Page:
Abromination - 8-7-2019 at 15:21

No mercury present, but the thought is beautiful.
This will make a nice addition to my element collection.


DE12CCDF-AFE0-4859-8784-2957FA3BAAEE.jpeg - 1.9MB

A failed attempt at Copper Peroxide yielded this

Σldritch - 7-8-2019 at 11:48

I am at a loss how to make the synthesis work in water. It hates being filtered and decomposes really quick. Make it with too concentrated peroxide and it goes whoosh. At least it looks pretty this way. Some of the desired product can be seen on the glass rod where it escaped the water.

IMG_20190807_212443.jpg - 262kB

[Edited on 7-8-2019 by Σldritch]

Ice spikes

wg48temp9 - 25-11-2019 at 05:44

One frosty morning recently I spotted some ice spikes that had grown out of some water that had frozen in an up turned plastic access cover in my garden. Previously I had only seen pics of them.

icespikes.jpg - 314kB

stoichiometric_steve - 30-11-2019 at 04:37

Quote: Originally posted by Hegi  
Can you please provide full procedure?


I second that - please provide your procedure! As far as NaBH4 and HCHO are concerned, they'll just make carbolines with your substrate, so i hope you've done careful analysis. I just recently learned that the claimed product is itself neurotoxic as well.

Bezaleel - 4-2-2020 at 13:56

CsCu(SO4)2.6H2O, a Tutton salt

IMG_2446_+.JPG - 382kB

The large crystal is 2cm across and was grown in 2 days. I think that's much too fast to obtain fully transparent crystals.

Tutton himself described the colour as greenish blue. I can't photograph that, but under incandescent light the colour is indeed greenish blue. The picture was taken under a fluorescent lamp light.

The crystal habit Tutton describes in his 1893 article is in the drawing (Fig. 31).
J Chem Soc 1893 V63 p403 - fig31.jpg - 48kB

Bezaleel - 6-2-2020 at 09:31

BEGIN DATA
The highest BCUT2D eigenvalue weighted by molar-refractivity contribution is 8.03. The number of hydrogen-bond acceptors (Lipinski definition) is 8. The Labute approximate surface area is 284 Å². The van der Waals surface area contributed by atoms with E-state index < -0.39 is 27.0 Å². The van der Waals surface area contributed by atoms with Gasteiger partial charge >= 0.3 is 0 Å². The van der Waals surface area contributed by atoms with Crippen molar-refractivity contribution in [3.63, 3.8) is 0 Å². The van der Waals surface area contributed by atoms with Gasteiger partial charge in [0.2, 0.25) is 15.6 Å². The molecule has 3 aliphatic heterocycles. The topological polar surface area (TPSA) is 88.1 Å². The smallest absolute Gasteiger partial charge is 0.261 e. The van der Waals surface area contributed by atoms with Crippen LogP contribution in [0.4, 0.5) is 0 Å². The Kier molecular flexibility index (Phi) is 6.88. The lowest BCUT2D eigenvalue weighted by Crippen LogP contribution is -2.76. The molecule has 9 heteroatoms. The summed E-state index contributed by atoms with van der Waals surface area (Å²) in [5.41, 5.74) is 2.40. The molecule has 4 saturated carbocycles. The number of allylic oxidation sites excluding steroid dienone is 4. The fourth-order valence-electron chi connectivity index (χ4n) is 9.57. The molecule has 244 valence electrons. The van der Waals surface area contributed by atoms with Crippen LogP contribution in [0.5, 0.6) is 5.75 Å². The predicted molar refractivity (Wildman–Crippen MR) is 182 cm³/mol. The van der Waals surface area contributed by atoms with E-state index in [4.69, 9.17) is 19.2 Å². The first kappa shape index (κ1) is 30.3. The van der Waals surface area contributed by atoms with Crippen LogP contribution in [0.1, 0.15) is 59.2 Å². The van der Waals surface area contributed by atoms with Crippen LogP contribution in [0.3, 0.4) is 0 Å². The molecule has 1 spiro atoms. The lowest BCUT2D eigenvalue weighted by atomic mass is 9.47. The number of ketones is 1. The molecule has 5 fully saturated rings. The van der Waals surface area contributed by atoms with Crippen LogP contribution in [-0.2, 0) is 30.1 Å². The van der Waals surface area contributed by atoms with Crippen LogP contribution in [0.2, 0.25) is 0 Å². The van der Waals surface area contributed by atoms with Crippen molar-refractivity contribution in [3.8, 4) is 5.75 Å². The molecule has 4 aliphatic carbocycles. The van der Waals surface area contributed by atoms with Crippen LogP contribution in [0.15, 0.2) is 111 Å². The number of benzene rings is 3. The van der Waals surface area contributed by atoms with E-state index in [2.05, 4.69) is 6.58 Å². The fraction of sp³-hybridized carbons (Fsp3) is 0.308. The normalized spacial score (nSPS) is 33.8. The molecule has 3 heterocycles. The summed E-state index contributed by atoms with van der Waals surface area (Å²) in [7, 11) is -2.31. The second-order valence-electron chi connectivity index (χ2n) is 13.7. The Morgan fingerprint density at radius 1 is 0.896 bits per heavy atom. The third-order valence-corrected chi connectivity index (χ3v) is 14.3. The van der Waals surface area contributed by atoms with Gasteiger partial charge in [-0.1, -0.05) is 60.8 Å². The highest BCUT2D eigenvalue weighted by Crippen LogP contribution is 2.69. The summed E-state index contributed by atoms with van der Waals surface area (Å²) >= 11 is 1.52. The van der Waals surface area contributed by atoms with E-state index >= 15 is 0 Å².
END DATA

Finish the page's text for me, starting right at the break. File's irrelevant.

Cs2Cu(SO4)2.6H2O of course

Tacticalnuke101 - 21-2-2020 at 04:33

Some Tetraamminecopper(II) sulphate complex I made

A19C7064-C257-47DB-9F5E-467CCA38854E.jpeg - 2.3MB

Amos - 27-2-2020 at 17:15

The two extremes of Cobalt Violet, a cobalt(II) phosphate pigment. The pink one was prepared by adding aqueous ammonia to excess pink(relatively dilute) CoCl2 and NaH2PO4 solution, while the deep purple one was prepared by adding solid KOH to a boiling hot solution of the two that had been saturated with salt.

237D9DC0-21BC-421B-B92D-57A519518FDF.jpeg - 1.9MB

arkoma - 27-2-2020 at 17:32

Pretty tasty stuff and a pretty picture! Breakfast in San Antonio Tlayacapan, Jalisco

food.jpg - 805kB

Bezaleel - 3-3-2020 at 03:24

Quote: Originally posted by Amos  
The two extremes of Cobalt Violet, a cobalt(II) phosphate pigment. The pink one was prepared by adding aqueous ammonia to excess pink(relatively dilute) CoCl2 and NaH2PO4 solution, while the deep purple one was prepared by adding solid KOH to a boiling hot solution of the two that had been saturated with salt.

Great colours!

And do you know the composition of both compounds, their formula?


[Edited on 3-3-2020 by Bezaleel]

DraconicAcid - 3-3-2020 at 18:47

An attempt at K2Cu(malonate)2. Nice xtals, but they turned much paler blue after drying.

CuMal.jpg - 51kB

anti - 9-3-2020 at 12:41



[Edited on 10-3-2020 by anti]

fusso - 9-3-2020 at 16:46

Cant u shrink the imgs? theyre unnessarily big and is annoying to scroll and watch.

anti - 10-3-2020 at 00:04

Quote: Originally posted by fusso  
Cant u shrink the imgs? theyre unnessarily big and is annoying to scroll and watch.

Ok

Herr Haber - 10-3-2020 at 04:18

And maybe get rid of the non chemistry pictures ?
(I dont want to imagine what they were before shrinking, they're still too big)

anti - 10-3-2020 at 10:31